There will be some readers here who know very much more about Edith Wharton than I do and who will have read many more of her books than I have but for many years I have wished to visit her home The Mount in western Massachusetts. I have a collection of newspaper clippings about the house, its renovation plans and about her library of 2,600 volumes that finally arrived back at her American home in 2005 after 100 years spent in Europe.
On 14 September, the day we left Naulakha, we arrived in Lenox, the location of The Mount, and after a delightful lunch on the tree-lined main street we set off to find the house. It’s a little way out of town but handily placed just off the Highway. But once dropped off at the ticket office I was in another world of peace and comfort a million miles from the roar of traffic.
That Friday was the start of a weekend-long Wordfest a literary festival of writers and readers the first talk due to begin at 5pm. I’d checked this out in advance and been told that although the house would remain open to the general public there would be no guided house tours. Luckily, I arrived with minutes to spare before the final house tour of the week.
We assembled at the back of the house in a courtyard, which that day was covered with an awning to protect Wordfest members from either sun or rain, to be told about EW’s plans to build The Mount and their execution. As I heard more and more about this remarkable woman throughout the afternoon I began to think that here was another American polymath about whom I knew only the merest facts and of whose literary output I have read very little. (But I have seen several of her films!)
Edith Wharton collaborated with architect Ogden Codman to produce her first book The Decoration of Houses. Published in 1897 it was a denunciation of all the excesses of Victorian interior decoration and a plea for a return to classical proportions, harmony and simplicity. She designed and built The Mount according to these principles. She was able to move in in 1902 and spent the summers and autumns between 1902 and 1911 at the house (the rest of the year she lived in France). By 1911 her marriage to Teddy had failed and she moved to live permanently in France. That year the house was put on the market.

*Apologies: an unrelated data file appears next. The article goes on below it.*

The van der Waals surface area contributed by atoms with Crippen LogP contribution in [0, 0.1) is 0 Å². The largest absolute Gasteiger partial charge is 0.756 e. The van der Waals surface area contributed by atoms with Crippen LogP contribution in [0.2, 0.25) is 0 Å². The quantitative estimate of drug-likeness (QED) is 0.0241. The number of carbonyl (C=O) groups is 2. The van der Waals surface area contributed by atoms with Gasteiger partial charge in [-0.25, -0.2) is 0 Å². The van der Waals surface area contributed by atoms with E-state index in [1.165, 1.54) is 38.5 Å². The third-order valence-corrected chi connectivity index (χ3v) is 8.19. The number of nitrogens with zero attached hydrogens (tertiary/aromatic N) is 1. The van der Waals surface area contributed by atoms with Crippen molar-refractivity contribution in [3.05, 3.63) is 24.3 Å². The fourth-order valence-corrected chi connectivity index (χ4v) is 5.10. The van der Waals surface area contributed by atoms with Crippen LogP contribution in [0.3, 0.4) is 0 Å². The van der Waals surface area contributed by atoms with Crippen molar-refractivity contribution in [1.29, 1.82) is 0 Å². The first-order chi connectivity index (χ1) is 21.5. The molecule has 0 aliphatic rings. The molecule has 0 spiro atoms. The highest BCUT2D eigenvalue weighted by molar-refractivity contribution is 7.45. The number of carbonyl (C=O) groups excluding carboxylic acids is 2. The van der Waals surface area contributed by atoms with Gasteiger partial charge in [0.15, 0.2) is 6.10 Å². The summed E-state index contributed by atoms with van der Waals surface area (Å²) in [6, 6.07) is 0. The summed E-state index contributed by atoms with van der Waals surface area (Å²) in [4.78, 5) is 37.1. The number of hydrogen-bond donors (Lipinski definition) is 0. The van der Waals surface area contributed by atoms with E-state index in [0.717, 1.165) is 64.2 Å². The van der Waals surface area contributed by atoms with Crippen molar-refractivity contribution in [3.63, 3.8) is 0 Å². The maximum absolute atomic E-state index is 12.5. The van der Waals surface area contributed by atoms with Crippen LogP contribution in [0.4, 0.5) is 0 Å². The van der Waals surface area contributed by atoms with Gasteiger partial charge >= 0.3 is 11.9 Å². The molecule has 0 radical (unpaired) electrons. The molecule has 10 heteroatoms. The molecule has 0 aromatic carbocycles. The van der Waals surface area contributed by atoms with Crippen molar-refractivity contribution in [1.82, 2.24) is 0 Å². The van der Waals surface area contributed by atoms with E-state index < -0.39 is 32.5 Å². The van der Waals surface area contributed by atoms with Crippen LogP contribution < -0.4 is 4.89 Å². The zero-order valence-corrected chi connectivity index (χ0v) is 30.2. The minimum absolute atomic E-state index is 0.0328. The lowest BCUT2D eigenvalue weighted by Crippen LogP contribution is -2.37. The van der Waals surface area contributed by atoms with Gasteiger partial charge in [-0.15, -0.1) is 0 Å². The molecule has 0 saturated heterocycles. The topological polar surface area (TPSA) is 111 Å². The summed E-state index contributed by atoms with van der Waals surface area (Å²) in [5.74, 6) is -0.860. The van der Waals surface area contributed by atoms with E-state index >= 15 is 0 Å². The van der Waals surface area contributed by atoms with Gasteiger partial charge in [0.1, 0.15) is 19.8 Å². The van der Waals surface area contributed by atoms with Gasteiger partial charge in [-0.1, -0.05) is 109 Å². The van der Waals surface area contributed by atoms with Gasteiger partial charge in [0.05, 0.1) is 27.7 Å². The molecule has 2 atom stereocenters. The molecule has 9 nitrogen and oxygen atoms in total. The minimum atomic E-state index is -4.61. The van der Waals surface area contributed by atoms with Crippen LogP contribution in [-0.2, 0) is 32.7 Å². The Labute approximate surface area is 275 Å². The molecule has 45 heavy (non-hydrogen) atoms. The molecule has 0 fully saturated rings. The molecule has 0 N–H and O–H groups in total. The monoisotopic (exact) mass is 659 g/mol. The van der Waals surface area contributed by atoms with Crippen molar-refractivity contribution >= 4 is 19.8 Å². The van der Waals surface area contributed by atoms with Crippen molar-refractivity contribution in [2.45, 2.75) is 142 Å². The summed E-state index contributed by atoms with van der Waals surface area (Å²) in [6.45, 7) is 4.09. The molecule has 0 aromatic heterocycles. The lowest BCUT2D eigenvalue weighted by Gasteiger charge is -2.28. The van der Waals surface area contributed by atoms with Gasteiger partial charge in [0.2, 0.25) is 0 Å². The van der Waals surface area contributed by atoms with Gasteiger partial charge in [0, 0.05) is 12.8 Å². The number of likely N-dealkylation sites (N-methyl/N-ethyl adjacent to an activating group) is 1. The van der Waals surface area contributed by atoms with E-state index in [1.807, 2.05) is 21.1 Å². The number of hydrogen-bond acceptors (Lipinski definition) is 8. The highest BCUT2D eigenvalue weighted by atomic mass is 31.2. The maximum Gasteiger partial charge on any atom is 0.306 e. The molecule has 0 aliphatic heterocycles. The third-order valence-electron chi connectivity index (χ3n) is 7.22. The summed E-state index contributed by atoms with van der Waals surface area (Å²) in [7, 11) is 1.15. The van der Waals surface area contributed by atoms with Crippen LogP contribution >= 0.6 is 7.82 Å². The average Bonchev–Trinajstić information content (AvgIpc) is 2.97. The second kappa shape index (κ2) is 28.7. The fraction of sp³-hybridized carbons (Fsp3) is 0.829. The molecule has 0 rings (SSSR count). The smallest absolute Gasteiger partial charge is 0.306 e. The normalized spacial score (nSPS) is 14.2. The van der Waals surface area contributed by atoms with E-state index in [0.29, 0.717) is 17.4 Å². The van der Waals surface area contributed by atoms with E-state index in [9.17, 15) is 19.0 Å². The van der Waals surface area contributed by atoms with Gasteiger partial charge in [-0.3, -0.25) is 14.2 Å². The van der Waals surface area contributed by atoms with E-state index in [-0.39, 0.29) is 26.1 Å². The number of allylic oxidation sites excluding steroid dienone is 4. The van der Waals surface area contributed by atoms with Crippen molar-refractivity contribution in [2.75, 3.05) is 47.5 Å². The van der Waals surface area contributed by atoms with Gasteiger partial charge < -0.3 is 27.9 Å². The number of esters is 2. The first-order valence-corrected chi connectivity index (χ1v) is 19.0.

From the courtyard (which was to serve as a bridge between the outside of the house and the inside) we went in at the back door. The entrance hall was planned to bring the outside into the house. It was conceived as an artificial cave or grotto with statues and fountains. Here visitors wishing to see the great novelist had to wait to know whether they would be admitted to her presence or not. It was here that we learned that The Mount was modelled on the English 17th century Palladian-style Belton House in Lincolnshire and on neo-classical Italian and French examples.
Next time I will take you on a tour of the house but just now I want to show you what a lovely lovely place it is. After the tour free access is allowed throughout the house and grounds. There are room stewards handily placed who are able to answer any questions and Information Boards in every room.
Photography is allowed everywhere. There is a great gift and book shop in the basement scullery.
Some of the many book displays in the shop
Teas and other refreshments are served on the terrace and you may sit at tables on the front lawn.
The View and A Terrace Tea Table
The house from my terrace tea table
There are two interesting and entertaining exhibitions on the second floor.
You may walk around the estate and the gardens and even visit the mound where her beloved dogs are buried.
There’s a further exhibit in the Stables but these were being prepared and were already receiving the Wordfest participants.
All in all my time there was too short to take it all in and I’m definitely up for another visit if I can manage to pass by again in future. Because of the Wordfest event I decided not to return that same weekend.